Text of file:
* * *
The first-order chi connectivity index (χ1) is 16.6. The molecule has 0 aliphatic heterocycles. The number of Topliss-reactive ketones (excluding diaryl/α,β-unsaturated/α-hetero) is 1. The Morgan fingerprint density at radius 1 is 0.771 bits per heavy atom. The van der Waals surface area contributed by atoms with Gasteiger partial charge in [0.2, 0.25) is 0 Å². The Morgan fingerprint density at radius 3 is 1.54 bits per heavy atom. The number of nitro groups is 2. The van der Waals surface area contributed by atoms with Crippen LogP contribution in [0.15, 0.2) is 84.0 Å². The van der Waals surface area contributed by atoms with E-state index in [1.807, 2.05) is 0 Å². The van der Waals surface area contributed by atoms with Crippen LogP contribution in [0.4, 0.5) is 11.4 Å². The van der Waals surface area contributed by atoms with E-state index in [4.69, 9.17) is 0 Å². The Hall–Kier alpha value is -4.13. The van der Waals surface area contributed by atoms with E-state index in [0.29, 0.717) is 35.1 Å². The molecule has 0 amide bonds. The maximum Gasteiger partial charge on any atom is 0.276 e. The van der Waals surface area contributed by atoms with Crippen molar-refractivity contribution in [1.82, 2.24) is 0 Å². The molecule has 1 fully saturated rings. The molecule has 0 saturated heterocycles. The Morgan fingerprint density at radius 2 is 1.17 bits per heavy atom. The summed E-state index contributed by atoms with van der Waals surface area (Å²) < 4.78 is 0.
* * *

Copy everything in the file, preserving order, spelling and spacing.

The first-order chi connectivity index (χ1) is 16.6. The molecule has 0 aliphatic heterocycles. The number of Topliss-reactive ketones (excluding diaryl/α,β-unsaturated/α-hetero) is 1. The Morgan fingerprint density at radius 1 is 0.771 bits per heavy atom. The van der Waals surface area contributed by atoms with Gasteiger partial charge in [0.2, 0.25) is 0 Å². The Morgan fingerprint density at radius 3 is 1.54 bits per heavy atom. The number of nitro groups is 2. The van der Waals surface area contributed by atoms with Crippen LogP contribution in [0.15, 0.2) is 84.0 Å². The van der Waals surface area contributed by atoms with E-state index in [1.807, 2.05) is 0 Å². The van der Waals surface area contributed by atoms with Crippen LogP contribution in [0.4, 0.5) is 11.4 Å². The van der Waals surface area contributed by atoms with E-state index in [4.69, 9.17) is 0 Å². The Hall–Kier alpha value is -4.13. The van der Waals surface area contributed by atoms with E-state index in [0.29, 0.717) is 35.1 Å². The molecule has 0 amide bonds. The maximum Gasteiger partial charge on any atom is 0.276 e. The van der Waals surface area contributed by atoms with Crippen molar-refractivity contribution in [1.82, 2.24) is 0 Å². The molecule has 1 fully saturated rings. The molecule has 0 saturated heterocycles. The Morgan fingerprint density at radius 2 is 1.17 bits per heavy atom. The summed E-state index contributed by atoms with van der Waals surface area (Å²) < 4.78 is 0.